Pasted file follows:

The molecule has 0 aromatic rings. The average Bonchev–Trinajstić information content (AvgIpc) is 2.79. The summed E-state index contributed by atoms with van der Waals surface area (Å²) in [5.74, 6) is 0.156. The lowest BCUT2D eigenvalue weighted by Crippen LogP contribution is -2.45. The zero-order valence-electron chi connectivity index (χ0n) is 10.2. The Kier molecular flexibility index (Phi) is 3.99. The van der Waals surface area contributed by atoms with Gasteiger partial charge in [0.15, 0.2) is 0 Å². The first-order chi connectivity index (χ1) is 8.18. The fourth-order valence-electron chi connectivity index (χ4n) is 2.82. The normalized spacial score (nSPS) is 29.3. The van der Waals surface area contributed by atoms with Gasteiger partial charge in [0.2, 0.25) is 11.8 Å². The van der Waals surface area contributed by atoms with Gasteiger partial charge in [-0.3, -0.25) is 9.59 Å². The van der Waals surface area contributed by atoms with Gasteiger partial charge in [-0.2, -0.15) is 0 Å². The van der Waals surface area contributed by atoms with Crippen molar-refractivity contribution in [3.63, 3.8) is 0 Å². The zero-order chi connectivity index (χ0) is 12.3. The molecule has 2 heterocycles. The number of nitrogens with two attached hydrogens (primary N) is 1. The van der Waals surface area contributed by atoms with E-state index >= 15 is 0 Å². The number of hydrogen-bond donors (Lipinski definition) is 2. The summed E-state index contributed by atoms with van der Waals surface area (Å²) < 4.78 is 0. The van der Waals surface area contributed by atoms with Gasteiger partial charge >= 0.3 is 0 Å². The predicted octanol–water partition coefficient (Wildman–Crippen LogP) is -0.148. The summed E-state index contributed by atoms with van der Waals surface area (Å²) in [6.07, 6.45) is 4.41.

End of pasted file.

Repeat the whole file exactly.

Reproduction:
The molecule has 0 aromatic rings. The average Bonchev–Trinajstić information content (AvgIpc) is 2.79. The summed E-state index contributed by atoms with van der Waals surface area (Å²) in [5.74, 6) is 0.156. The lowest BCUT2D eigenvalue weighted by Crippen LogP contribution is -2.45. The zero-order valence-electron chi connectivity index (χ0n) is 10.2. The Kier molecular flexibility index (Phi) is 3.99. The van der Waals surface area contributed by atoms with Gasteiger partial charge in [0.15, 0.2) is 0 Å². The first-order chi connectivity index (χ1) is 8.18. The fourth-order valence-electron chi connectivity index (χ4n) is 2.82. The normalized spacial score (nSPS) is 29.3. The van der Waals surface area contributed by atoms with Gasteiger partial charge in [0.2, 0.25) is 11.8 Å². The van der Waals surface area contributed by atoms with Gasteiger partial charge in [-0.3, -0.25) is 9.59 Å². The van der Waals surface area contributed by atoms with Gasteiger partial charge in [-0.2, -0.15) is 0 Å². The van der Waals surface area contributed by atoms with Crippen molar-refractivity contribution in [3.63, 3.8) is 0 Å². The zero-order chi connectivity index (χ0) is 12.3. The molecule has 2 heterocycles. The number of nitrogens with two attached hydrogens (primary N) is 1. The van der Waals surface area contributed by atoms with E-state index >= 15 is 0 Å². The number of hydrogen-bond donors (Lipinski definition) is 2. The summed E-state index contributed by atoms with van der Waals surface area (Å²) < 4.78 is 0. The van der Waals surface area contributed by atoms with Gasteiger partial charge >= 0.3 is 0 Å². The predicted octanol–water partition coefficient (Wildman–Crippen LogP) is -0.148. The summed E-state index contributed by atoms with van der Waals surface area (Å²) in [6.07, 6.45) is 4.41.